FleishmanHillard today released “Darlings to Damaged? Managing the Technology Sector’s Reputation in an Age of Heightened Scrutiny,” a new report assessing the reputational challenges technology companies face today, as well as potential solutions to those challenges in the future. The report follows FleishmanHillard President and CEO John Saunders‘, recent discussion by the same name at the Collision tech conference in Toronto.
“Technology advancements have enabled life-saving innovations, boosted productivity, reduced the consumption of natural resources and more, but we wanted to take a step back and look at some of the unintended consequences of those benefits, and their subsequent impact on the tech sector’s reputation,” Saunders said. “Consumers are becoming more aware of data collection and how that information is being shared; tech companies are trying to address any impact they’ve had through greater collaboration and transparency; businesses are navigating through the impacts of artificial intelligence; governments are considering new ways of managing the sector through legislation and regulation. Through qualitative and quantitative research, our report explores consumer sentiment and business solutions in this current environment of heightened scrutiny.”
As part of the report, FleishmanHillard TRUE Global Intelligence conducted a survey and found that while there has been a lot of attention and conversation around the so-called techlash, 82% of U.S. and 79% of U.K. consumers still generally trust technology companies. That said, there is some generational and country divide. In the U.S., the younger generations are more skeptical, with 26% of Gen Z and 22% of millennials saying they lack trust in technology companies. That’s flipped in the U.K., where the older generations have less trust, with 38% of the silent generation lacking trust versus 13% of millennials.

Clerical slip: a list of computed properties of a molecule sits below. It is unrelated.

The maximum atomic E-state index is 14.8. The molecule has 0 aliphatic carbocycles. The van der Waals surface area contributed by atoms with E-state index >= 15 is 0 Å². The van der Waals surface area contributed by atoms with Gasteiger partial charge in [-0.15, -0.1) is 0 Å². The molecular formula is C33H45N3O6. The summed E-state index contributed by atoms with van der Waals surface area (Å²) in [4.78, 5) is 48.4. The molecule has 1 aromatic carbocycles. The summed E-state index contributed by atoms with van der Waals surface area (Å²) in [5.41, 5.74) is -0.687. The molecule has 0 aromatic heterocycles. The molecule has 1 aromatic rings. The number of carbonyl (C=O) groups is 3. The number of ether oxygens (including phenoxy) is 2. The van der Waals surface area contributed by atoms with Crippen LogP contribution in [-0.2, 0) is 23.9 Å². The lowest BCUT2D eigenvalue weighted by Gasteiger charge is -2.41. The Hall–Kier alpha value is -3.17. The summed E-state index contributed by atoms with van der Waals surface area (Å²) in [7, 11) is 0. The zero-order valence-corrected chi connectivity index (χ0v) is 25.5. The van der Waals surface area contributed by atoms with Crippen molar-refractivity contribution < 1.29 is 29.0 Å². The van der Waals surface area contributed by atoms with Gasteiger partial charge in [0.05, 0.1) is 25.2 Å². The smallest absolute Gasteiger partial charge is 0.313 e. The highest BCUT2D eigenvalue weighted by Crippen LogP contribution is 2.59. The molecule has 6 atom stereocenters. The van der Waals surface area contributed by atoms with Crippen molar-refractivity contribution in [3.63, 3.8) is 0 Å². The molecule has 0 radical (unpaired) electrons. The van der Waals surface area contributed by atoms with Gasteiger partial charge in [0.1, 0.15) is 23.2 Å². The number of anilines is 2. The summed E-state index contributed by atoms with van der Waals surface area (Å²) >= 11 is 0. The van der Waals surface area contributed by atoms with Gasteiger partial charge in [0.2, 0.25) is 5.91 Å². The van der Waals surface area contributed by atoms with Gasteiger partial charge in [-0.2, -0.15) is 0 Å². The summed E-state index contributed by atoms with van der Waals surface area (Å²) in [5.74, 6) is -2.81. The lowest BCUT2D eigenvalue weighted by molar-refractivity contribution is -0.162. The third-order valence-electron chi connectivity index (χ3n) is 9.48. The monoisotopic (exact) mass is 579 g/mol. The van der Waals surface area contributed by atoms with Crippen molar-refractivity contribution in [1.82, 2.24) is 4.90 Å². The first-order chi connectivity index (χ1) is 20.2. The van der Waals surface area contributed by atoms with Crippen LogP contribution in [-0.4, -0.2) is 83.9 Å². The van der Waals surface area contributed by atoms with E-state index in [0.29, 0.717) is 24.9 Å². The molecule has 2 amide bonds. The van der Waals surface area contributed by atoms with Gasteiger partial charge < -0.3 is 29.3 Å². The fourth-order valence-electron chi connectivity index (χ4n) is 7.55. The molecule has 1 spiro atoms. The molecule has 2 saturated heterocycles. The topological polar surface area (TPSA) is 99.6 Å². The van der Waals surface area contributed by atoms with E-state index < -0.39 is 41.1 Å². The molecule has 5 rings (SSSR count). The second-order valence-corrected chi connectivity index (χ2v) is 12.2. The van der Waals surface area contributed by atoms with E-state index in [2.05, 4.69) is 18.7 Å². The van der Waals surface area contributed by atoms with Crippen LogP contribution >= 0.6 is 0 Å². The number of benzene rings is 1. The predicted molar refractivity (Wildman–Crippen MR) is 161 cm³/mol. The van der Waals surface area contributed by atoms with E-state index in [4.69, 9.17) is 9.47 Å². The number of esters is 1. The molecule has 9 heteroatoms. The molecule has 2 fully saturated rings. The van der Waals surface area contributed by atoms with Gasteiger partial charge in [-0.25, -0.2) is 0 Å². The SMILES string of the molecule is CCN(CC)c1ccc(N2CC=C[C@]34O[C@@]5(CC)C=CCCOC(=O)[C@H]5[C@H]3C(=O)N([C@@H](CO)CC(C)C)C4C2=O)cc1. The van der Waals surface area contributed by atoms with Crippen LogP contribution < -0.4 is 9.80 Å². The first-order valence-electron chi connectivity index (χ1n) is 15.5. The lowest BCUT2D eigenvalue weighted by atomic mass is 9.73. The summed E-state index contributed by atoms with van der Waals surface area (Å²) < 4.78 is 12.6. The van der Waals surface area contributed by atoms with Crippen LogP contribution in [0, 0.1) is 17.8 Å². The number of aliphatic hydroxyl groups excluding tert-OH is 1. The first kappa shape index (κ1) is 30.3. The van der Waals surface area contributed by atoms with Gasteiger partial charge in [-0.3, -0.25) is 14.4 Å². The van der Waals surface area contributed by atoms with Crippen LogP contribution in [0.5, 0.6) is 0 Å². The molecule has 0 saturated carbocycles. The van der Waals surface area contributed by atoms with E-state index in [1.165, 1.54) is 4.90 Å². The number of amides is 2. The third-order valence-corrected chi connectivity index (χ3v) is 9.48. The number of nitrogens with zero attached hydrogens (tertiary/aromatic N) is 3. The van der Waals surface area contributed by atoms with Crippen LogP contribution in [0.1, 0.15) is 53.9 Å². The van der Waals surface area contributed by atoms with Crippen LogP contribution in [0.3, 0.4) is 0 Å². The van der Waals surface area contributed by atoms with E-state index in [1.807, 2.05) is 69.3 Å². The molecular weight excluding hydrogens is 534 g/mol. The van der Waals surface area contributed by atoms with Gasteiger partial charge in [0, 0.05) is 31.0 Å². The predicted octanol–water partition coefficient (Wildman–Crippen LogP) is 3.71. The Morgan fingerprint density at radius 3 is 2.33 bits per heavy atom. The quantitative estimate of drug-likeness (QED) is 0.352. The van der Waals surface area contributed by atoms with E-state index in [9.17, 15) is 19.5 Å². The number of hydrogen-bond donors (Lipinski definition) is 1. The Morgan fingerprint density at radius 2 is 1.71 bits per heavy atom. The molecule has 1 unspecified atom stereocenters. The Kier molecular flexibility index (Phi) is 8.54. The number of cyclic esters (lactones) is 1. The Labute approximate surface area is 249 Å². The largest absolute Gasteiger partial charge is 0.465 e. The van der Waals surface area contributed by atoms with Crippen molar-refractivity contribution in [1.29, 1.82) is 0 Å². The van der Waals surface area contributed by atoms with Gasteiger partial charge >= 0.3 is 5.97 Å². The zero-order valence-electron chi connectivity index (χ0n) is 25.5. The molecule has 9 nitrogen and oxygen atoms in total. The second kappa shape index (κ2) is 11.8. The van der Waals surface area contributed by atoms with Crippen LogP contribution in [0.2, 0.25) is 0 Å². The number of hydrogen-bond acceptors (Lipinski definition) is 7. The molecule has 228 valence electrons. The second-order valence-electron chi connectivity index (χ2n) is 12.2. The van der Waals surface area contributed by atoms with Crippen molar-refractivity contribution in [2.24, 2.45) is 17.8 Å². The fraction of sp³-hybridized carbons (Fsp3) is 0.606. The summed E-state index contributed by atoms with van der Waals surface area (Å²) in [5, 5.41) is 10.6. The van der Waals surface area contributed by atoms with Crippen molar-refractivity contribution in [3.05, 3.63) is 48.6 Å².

The research did show a common path forward, with 70% of Americans and Britons saying they’d view technology companies more favorably if they were to take more action to address the consequences of their policies, practices and products. Regulation may also play an important role, with almost a third of respondents thinking that technology companies are regulated too little. Further, it was revealed that some Britons may believe American companies could learn something from the British – 60% of Britons believe that U.K. technology companies are regulated about the right amount, with only 32% saying they’re regulated too little. Fewer Britons, 54%, believe U.S. companies are regulated the right amount, and 39% believe they need to be regulated more.
The report’s findings combine original research with insights from some of the world’s leading thinkers in this space, including the CEO of the Consumer Technology Association, the CIO of Canada, a Harvard professor and many more.
The report explores topics including:
- Consumers’ general level of trust in technology and generational differences;
- Actions consumers expect companies to take to build trust in this space;
- The role of self-regulation, responsibility and shared value in addressing the current reputational challenges;
- The macroeconomic and geopolitical situation more broadly;
- How regulation and legislation might play a role in rebuilding trust;
- What actions should be taken to ensure AI is a benefit to business and society; and
- The convenience of hyper-personalization, weighed against security risk and data protection needs
“As companies navigate the increasingly complex environment, the best approach is to commit to being transparent, and to work collaboratively with government, regulators and academia,” Saunders said. “At the end of the day, it comes down to always doing the right thing, and ensuring you’re operating with the highest ethical standards and in the best interest of your stakeholders.”
FleishmanHillard’s “Darlings to Damaged?” report includes qualitative and quantitative data. FleishmanHillard TRUE Global Intelligence conducted a survey among a nationally representative sample of 1,002 adults each in the U.S. and U.K., 18 years of age and older. The U.S. sample is demographically balanced for age, sex, geographic region, race and education. The U.K. sample is demographically balanced for age and sex. The surveys were fielded online in April and May of 2019.